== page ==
Thoughts On My (Mostly Failed) 30-Day Challenge To Make Myself More Creative & Focused
Damn you guys, isn’t that floral watercolor artwork above so beautiful?! Well, I didn’t do it, but watercolor work was sure on my list of things to do during my 30-day creative challenge that I wrote about a few weeks back here. And, I’m here to tell you today that my mission for that challenge was WAY more difficult to follow through on than I expected. I honestly feel like a bit of a failure because in roughly 30 days I managed to only make about 11 entries into my sketchbook. YIKES. (I actually asked the team if I should speedily cram in a few more entries at the last minute to make up for it until I was reminded that that would definitely be defeating the purpose of the challenge! Eeep.)
Anyway, I know 11 isn’t nothing, and I’m proud of the work I did do, but I found myself really struggling to carve out time each day to sit down and put pen to paper. That felt frustrating — why couldn’t I dig deep and pull out the inner creative force of my youth who had enough drive to keep on creating shit after classes and homework?? You see, this challenge was originally inspired by my college-self, and while I still admire the creative work I did during that time, I found that my life has moved on and become filled with so many other things I love to do. Churning out that level of extra material is just not feasible for me at this point, and that’s OK!! I used to have a ton of extra time in school, and so I was naturally able to produce more.
Throughout the challenge, I found the extra time I had to myself each day was very precious, and I struggled to balance all the things I wanted/needed to do, like cooking, running, seeing friends, watching Netflix (duh), cleaning the apartment, etc. I have a home that I care for now, and while those responsibilities are definitely not an excuse to let go of my favorite hobbies that make me feel good, now I feel a lot more driven to work on skills that will directly benefit what I do for work. (That means less hand-lettering, and more online classes where I get to dive into animation and web design, which is equally cool too!)
Anyway, below are just a few shots of different pages from my sketchbook that I completed during the self-initiated 30-day challenge:
(Cut out a magazine illustration, pasted it, and then drew over it)
(One if my favorite things to do is find lettering examples online and copying it for practice.)
(For this one, I cut out an example of watercolor artwork and drew simple swirls over it.)
(More found lettering practice.)
(Embellished drop cap practiced, but never got around to filling it in with micronpen!)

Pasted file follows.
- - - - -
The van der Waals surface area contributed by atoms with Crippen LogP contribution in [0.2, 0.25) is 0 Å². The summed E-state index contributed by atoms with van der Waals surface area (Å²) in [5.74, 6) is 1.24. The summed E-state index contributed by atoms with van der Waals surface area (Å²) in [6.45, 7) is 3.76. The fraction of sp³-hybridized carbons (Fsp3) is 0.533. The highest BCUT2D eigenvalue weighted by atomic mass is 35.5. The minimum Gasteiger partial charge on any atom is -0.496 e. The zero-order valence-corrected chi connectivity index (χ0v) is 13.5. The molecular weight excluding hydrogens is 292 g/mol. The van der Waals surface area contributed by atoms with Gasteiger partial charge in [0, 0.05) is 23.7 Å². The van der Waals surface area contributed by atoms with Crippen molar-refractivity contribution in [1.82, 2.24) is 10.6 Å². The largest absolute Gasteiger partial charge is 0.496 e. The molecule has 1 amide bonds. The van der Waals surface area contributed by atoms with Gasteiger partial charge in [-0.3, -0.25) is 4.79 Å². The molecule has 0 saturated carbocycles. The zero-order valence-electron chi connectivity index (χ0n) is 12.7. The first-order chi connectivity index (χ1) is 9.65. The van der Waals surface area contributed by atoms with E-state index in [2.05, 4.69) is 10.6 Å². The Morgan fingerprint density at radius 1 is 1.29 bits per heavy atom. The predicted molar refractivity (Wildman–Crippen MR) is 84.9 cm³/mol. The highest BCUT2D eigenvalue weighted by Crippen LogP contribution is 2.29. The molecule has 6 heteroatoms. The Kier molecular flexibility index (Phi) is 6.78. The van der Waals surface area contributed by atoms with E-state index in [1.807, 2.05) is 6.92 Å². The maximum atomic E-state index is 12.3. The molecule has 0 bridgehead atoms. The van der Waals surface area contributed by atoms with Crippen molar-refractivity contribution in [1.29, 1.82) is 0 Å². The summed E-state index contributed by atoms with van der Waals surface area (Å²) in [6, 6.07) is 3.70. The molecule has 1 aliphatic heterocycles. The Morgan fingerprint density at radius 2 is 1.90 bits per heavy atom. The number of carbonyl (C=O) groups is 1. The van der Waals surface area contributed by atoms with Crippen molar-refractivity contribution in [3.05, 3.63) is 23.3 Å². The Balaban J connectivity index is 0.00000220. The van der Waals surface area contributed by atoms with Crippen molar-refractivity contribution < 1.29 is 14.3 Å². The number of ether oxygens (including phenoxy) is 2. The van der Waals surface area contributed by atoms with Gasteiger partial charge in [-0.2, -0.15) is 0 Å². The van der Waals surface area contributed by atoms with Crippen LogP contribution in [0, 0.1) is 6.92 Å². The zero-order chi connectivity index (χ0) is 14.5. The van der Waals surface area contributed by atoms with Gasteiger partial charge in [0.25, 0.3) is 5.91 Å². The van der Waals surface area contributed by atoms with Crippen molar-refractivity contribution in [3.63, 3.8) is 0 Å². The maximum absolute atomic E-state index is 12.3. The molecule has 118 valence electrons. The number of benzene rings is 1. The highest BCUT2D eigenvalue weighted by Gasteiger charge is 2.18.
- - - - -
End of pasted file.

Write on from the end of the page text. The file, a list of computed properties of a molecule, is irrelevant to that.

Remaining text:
(Experimenting with brush script micronpens by copying a simple quote.)
(Dabbling in a bit of colored pencil work + simple line illustrations.)
(Random scribbling and hand-lettering practice)
(More found hand-lettering practice)
Not bad, eh??! But, they could have been better. While I do feel like a failure in some ways with this challenge, I have to remember to be kind to myself, not to beat myself up, and focus on the positive and the good that this challenge did for me. And, as Holly reminded me, “It’s 11 more sketches than you had before!” So true.
I remember at the beginning of the challenge, I wrote this: “What I crave more than anything is quality time throughout the week where I can get off the computer…..and, as I thought about what I really miss doing most, my thoughts turned to my old creative college sketchbook.” And, that’s exactly what I was able to do over the last month more so than usual. In the times where I made myself a cup of tea, sat down with my sketchbook, and actually drew something, I felt incredible. I vividly remembered those days in college where I furiously sketched simply because it felt so good to do so. I experimented with colored pencils again — which I haven’t done in years — and even did a bit of collaging where I cut stuff out of magazines and drew stuff around them (<– a favorite technique of mine.) All in all, I did feel connected to the techniques and processes that made me fall in love with art and design in the first place, and it’s always nice to go back to basics with actual pencils, markers, and collages. Overall, I learned to stop measuring my former self against who I am now, and turn my focus to the ways in which I’m growing and evolving as a professional designer that make me feel like a more complete person.
Image via Unsplash